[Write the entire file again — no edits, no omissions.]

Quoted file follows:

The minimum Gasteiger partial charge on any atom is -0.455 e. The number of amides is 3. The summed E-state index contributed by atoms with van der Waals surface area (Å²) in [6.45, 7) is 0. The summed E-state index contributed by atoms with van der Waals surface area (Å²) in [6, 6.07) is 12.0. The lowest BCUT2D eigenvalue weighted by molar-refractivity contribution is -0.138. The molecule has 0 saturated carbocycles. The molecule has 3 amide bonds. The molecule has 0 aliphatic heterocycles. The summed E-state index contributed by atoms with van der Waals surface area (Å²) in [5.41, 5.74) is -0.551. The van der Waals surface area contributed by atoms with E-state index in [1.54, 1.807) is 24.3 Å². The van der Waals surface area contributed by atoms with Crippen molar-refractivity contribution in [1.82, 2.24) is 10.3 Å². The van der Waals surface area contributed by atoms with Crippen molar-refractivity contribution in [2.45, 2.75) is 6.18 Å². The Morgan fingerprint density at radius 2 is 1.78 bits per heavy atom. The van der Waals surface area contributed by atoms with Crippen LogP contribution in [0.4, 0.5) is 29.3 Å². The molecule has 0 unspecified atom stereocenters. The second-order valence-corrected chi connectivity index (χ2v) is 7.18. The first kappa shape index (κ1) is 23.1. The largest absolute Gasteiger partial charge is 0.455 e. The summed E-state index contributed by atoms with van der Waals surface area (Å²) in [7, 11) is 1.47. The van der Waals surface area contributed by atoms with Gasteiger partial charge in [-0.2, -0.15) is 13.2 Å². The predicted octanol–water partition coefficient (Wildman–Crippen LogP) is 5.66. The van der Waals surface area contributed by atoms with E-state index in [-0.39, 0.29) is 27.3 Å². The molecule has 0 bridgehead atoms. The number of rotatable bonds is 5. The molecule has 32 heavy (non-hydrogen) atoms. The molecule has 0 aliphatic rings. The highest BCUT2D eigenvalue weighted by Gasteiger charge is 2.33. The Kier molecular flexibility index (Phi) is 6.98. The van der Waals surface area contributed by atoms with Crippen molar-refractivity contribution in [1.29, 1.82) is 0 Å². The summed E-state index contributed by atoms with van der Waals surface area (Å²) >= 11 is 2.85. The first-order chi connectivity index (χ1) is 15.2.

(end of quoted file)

The minimum Gasteiger partial charge on any atom is -0.455 e. The number of amides is 3. The summed E-state index contributed by atoms with van der Waals surface area (Å²) in [6.45, 7) is 0. The summed E-state index contributed by atoms with van der Waals surface area (Å²) in [6, 6.07) is 12.0. The lowest BCUT2D eigenvalue weighted by molar-refractivity contribution is -0.138. The molecule has 0 saturated carbocycles. The molecule has 3 amide bonds. The molecule has 0 aliphatic heterocycles. The summed E-state index contributed by atoms with van der Waals surface area (Å²) in [5.41, 5.74) is -0.551. The van der Waals surface area contributed by atoms with E-state index in [1.54, 1.807) is 24.3 Å². The van der Waals surface area contributed by atoms with Crippen molar-refractivity contribution in [1.82, 2.24) is 10.3 Å². The van der Waals surface area contributed by atoms with Crippen molar-refractivity contribution in [2.45, 2.75) is 6.18 Å². The Morgan fingerprint density at radius 2 is 1.78 bits per heavy atom. The van der Waals surface area contributed by atoms with Crippen LogP contribution in [0.4, 0.5) is 29.3 Å². The molecule has 0 unspecified atom stereocenters. The second-order valence-corrected chi connectivity index (χ2v) is 7.18. The first kappa shape index (κ1) is 23.1. The largest absolute Gasteiger partial charge is 0.455 e. The summed E-state index contributed by atoms with van der Waals surface area (Å²) in [7, 11) is 1.47. The van der Waals surface area contributed by atoms with Gasteiger partial charge in [-0.2, -0.15) is 13.2 Å². The predicted octanol–water partition coefficient (Wildman–Crippen LogP) is 5.66. The van der Waals surface area contributed by atoms with E-state index in [-0.39, 0.29) is 27.3 Å². The molecule has 0 bridgehead atoms. The number of rotatable bonds is 5. The molecule has 32 heavy (non-hydrogen) atoms. The molecule has 0 aliphatic rings. The highest BCUT2D eigenvalue weighted by Gasteiger charge is 2.33. The Kier molecular flexibility index (Phi) is 6.98. The van der Waals surface area contributed by atoms with Crippen molar-refractivity contribution in [1.29, 1.82) is 0 Å². The summed E-state index contributed by atoms with van der Waals surface area (Å²) >= 11 is 2.85. The first-order chi connectivity index (χ1) is 15.2.